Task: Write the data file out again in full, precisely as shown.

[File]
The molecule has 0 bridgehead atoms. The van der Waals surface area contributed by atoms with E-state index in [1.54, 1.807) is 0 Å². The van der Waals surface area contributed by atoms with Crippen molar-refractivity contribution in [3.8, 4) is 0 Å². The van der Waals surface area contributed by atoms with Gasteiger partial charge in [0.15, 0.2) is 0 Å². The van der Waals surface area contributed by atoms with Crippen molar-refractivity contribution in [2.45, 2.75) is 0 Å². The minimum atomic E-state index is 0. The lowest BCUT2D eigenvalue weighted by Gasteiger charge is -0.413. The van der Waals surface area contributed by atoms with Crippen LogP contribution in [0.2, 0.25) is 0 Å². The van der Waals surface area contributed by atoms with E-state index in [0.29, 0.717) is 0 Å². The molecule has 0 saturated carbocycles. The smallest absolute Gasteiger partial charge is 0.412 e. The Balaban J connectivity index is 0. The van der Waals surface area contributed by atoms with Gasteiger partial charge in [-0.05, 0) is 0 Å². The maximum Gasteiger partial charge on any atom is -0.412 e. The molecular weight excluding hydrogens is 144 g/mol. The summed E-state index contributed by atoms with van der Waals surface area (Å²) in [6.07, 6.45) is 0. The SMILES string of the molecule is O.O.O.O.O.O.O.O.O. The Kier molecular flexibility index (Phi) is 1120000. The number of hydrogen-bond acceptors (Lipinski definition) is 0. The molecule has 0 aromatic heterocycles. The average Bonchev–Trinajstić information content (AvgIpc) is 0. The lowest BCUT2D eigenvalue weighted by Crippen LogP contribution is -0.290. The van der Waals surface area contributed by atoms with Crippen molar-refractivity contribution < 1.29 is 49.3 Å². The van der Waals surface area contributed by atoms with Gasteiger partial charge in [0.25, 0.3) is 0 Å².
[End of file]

The molecule has 0 bridgehead atoms. The van der Waals surface area contributed by atoms with E-state index in [1.54, 1.807) is 0 Å². The van der Waals surface area contributed by atoms with Crippen molar-refractivity contribution in [3.8, 4) is 0 Å². The van der Waals surface area contributed by atoms with Gasteiger partial charge in [0.15, 0.2) is 0 Å². The van der Waals surface area contributed by atoms with Crippen molar-refractivity contribution in [2.45, 2.75) is 0 Å². The minimum atomic E-state index is 0. The lowest BCUT2D eigenvalue weighted by Gasteiger charge is -0.413. The van der Waals surface area contributed by atoms with Crippen LogP contribution in [0.2, 0.25) is 0 Å². The van der Waals surface area contributed by atoms with E-state index in [0.29, 0.717) is 0 Å². The molecule has 0 saturated carbocycles. The smallest absolute Gasteiger partial charge is 0.412 e. The Balaban J connectivity index is 0. The van der Waals surface area contributed by atoms with Gasteiger partial charge in [-0.05, 0) is 0 Å². The maximum Gasteiger partial charge on any atom is -0.412 e. The molecular weight excluding hydrogens is 144 g/mol. The summed E-state index contributed by atoms with van der Waals surface area (Å²) in [6.07, 6.45) is 0. The SMILES string of the molecule is O.O.O.O.O.O.O.O.O. The Kier molecular flexibility index (Phi) is 1120000. The number of hydrogen-bond acceptors (Lipinski definition) is 0. The molecule has 0 aromatic heterocycles. The average Bonchev–Trinajstić information content (AvgIpc) is 0. The lowest BCUT2D eigenvalue weighted by Crippen LogP contribution is -0.290. The van der Waals surface area contributed by atoms with Crippen molar-refractivity contribution < 1.29 is 49.3 Å². The van der Waals surface area contributed by atoms with Gasteiger partial charge in [0.25, 0.3) is 0 Å².